Social media generates a more personal relationship with consumers by creating an open discussion between company and consumer.  However, this personalized, transparent relationship also has the potential to cause a nightmare for a company.  Facebook pages are especially susceptible because users can share whatever they like without censorship and many critics of the company use them as a forum on which to voice their grievances.  While some companies handle criticisms by addressing them openly to remedy complaints, others make the situation worse by either ignoring and letting the comments escalate or worse, by deleting negative postings as if they never happened.

Dole and Chiquita faced this dilemma recently when supporters and members of ForestEthics, a nonprofit activist organization, wrote on both companies’ Facebook walls condemning the harmful effects of tar sands fuel use on the environment.  Instead of addressing these concerns, Dole and Chiquita decided to delete all the negative comments as if they never happened.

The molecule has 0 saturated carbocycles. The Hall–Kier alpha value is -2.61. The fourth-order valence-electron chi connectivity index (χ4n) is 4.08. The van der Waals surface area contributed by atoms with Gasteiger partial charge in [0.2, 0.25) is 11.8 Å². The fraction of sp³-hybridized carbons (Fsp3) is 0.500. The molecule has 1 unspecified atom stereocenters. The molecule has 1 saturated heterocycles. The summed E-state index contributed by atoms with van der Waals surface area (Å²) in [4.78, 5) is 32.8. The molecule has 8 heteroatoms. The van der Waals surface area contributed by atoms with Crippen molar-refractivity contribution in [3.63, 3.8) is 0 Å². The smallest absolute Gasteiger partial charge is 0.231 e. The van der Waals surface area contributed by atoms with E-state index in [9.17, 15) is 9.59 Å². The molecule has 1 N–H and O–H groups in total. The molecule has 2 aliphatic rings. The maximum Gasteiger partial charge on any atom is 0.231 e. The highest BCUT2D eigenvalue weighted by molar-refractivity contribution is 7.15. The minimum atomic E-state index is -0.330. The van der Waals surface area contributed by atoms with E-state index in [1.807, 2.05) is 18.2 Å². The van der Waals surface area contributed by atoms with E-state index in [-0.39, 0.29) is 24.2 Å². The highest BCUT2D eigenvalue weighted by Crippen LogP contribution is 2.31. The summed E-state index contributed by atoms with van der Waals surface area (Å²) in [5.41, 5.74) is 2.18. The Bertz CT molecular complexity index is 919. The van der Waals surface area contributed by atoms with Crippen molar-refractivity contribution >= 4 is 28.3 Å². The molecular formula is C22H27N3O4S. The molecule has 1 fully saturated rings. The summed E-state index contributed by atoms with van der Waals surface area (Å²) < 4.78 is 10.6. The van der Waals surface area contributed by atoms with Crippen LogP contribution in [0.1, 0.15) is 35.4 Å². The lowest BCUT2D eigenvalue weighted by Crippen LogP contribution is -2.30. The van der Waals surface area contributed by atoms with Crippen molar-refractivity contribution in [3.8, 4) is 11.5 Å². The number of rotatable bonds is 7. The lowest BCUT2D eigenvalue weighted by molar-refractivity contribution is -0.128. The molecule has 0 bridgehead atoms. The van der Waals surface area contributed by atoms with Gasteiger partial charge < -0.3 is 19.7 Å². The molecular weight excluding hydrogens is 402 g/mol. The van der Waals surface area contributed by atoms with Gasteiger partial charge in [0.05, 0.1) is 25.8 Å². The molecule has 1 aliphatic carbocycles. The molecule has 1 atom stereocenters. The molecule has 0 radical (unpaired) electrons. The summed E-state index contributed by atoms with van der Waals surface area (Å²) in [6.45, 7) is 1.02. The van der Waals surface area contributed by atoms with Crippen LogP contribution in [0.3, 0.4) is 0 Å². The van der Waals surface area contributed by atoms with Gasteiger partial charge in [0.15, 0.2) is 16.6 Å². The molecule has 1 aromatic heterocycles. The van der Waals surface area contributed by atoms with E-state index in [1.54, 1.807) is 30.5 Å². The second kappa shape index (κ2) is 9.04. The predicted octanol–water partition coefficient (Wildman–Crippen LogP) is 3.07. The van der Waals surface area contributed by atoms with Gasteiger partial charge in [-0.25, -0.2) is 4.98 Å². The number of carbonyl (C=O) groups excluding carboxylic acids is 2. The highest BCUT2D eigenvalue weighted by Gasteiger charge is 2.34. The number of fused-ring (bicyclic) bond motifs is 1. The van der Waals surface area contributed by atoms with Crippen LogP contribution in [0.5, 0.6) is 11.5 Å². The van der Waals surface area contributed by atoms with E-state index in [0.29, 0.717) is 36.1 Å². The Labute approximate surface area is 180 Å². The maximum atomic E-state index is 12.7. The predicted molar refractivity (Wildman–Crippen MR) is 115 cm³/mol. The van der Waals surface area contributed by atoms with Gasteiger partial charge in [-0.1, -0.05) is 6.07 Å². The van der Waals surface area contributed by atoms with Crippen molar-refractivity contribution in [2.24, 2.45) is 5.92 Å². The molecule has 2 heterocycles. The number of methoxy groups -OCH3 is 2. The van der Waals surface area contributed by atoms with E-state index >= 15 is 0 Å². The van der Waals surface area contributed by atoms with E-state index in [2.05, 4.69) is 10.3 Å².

Unfortunately for Dole and Chiquita, these critics had anticipated that their comments would be deleted and had taken screenshots of the deleted comments at the time of their posting. When Dole and Chiquita were confronted on the matter, the companies denied it and were then shown the proof.  Maintaining a specific social media policy could have prevented his mishap entirely. Social media has the ability to make or break a brand and it is important to see that with such transparency crises could arise.

While a social media strategist may know just what it takes to grow a fanpage or foster engagement, it is also important to practice basic communications and public relations principles at all times. Social media is merely a tool in toolbox; it’s not a means to an end. Training a team in crisis communications for social networks is essential.

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